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Facebook has now outed its much-rumored and much-anticipated Facebook Home. While mobile has traditionally been a weak point of the social network, Facebook has started making inroads into smartphones and tablets, with improved mobile-optimized user interfaces on the major mobile platforms. As much as many techies would not want to admit it, Facebook has become a platform that is useful in both information exchange and interaction. Still, we cannot deny that there is a lot of junk floating around in Facebook, and that privacy issues are still a deal-breaker for many.

Consider that in the emerging markets, mobile devices are the primary means of accessing the Internet. Facebook knows that in order to capitalize on this growing market (for instance, China has a billion mobile users), it needs to be the default go-to place when a user opens his or her phone. In mature mobile markets, meanwhile, persistent data connections are the norm, and everyone is always connected. This is perhaps the essence of Facebook Home. While Facebook has not produced its own mobile operating system or smartphone brand, it has the potential to proliferate across the hundreds of millions of Android devices out there.

With the combination of Facebook Home as the home screen and launcher, plus Facebook Messenger as your messaging and even your VoIP calling service, Facebook might just be geared toward taking over mobile, even amid the dominance of Android and iOS. This is all free, of course. But at what cost will it come for smartphone and tablet users who practically give away their information to Facebook? As the saying goes, if the product is free, then you’re probably the product.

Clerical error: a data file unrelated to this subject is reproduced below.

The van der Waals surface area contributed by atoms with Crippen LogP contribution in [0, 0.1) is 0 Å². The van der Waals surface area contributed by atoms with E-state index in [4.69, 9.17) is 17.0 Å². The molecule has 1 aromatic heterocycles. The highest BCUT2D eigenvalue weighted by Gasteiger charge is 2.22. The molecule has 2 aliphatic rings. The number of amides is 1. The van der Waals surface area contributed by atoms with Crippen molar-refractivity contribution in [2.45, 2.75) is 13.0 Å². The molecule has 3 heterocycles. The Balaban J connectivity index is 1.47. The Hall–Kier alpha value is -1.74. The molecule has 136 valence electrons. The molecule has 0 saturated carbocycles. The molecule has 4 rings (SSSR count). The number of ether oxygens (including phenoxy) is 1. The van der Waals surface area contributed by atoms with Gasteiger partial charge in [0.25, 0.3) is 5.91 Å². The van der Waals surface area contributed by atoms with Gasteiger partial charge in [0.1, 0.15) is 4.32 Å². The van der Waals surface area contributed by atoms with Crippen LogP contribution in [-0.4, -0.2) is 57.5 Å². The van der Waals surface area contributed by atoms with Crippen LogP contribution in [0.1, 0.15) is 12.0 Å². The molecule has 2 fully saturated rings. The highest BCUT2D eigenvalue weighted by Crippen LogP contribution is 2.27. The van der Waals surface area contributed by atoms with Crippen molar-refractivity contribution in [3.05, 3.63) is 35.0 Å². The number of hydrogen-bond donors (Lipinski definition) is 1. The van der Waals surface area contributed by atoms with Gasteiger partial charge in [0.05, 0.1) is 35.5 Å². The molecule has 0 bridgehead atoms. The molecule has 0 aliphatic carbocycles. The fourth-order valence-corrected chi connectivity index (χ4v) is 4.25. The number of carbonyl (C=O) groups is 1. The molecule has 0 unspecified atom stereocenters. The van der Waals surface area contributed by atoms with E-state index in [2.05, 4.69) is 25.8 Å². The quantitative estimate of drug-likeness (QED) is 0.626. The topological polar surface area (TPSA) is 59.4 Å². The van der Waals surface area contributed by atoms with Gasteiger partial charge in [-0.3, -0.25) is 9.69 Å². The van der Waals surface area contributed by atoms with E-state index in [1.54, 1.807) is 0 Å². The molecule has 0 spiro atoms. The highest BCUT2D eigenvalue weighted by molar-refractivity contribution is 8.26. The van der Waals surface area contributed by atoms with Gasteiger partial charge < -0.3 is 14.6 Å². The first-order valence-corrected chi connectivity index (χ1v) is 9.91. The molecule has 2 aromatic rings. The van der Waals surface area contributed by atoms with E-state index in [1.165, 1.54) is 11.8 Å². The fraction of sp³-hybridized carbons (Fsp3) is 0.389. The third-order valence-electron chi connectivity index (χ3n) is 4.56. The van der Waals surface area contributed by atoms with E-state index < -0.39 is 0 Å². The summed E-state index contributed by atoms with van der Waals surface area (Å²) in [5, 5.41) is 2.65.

Our team has differing opinions about Facebook Home, which is great. Here are some thoughts below. Read our arguments, vote in the poll, sound off in the comments!

Darcy LaCouvée (G+): A perpetual high school reunion

Facebook Home, is, at best, an attempt to further address the problems Facebook is facing. Their lack of agile development in Android and especially towards Android tablets is shameful. Particularly interesting, to me at least, is how they have taken so many cues – design and otherwise – from Google and Google+ as of late. Google is in the driver’s seat, and clearly dislikes what Facebook is attempting to do here. With all things considered, and with the ridiculously large user base that Facebook already enjoys, I’m sure it will be somewhat of a success.

Those that really appreciate social networking already know: Facebook is a perpetual high school reunion while Google+ is a place where you are free to follow all of your passions. No Facebook home for me.

Daniel Charlton (G+): Stupid but compelling

Honestly, I think that the product is stupid.  But then, I’m not a Facebook user, so my view is probably skewed.  That said, I find the concept very compelling.

Facebook is basically showing up every single Android manufacturer not named Google.  They are delivering a highly customized Android user experience and they are doing it within an app.  Not a custom ROM or custom framework.  A simple, standalone app that will (eventually) be released for general consumers to download from the Google Play Store.  It makes it pretty clear that TouchWiz and Sense and the rest are needlessly complicated.  If those OEMs took the same approach, it could end the fragmentation nightmare and make updates easy for everyone.

Derek Ross (G+): Facebook and privacy don’t mix

As a social media enthusiast and a guy that loves to customize Android, what Facebook has done is pretty awesome. Now using it is another story. I dislike their platform, therefore I won’t be using their launcher. I still can’t deny it’s cool though. If I used and liked Facebook, I’d install it right away.

That is, if I wasn’t concerned with what Facebook would be doing with my data. We’re in the age of context. I believe this is Facebook’s way to enter this new era and compete with Google Now. There’s a huge difference here though. Google Now is an opt-in service. I highly, highly doubt Facebook will have an opt-in or opt-out service. They just don’t do that. That hasn’t been in their business model yet. Facebook and privacy don’t mix. Time and time again, Facebook has broken our trust in regards to privacy.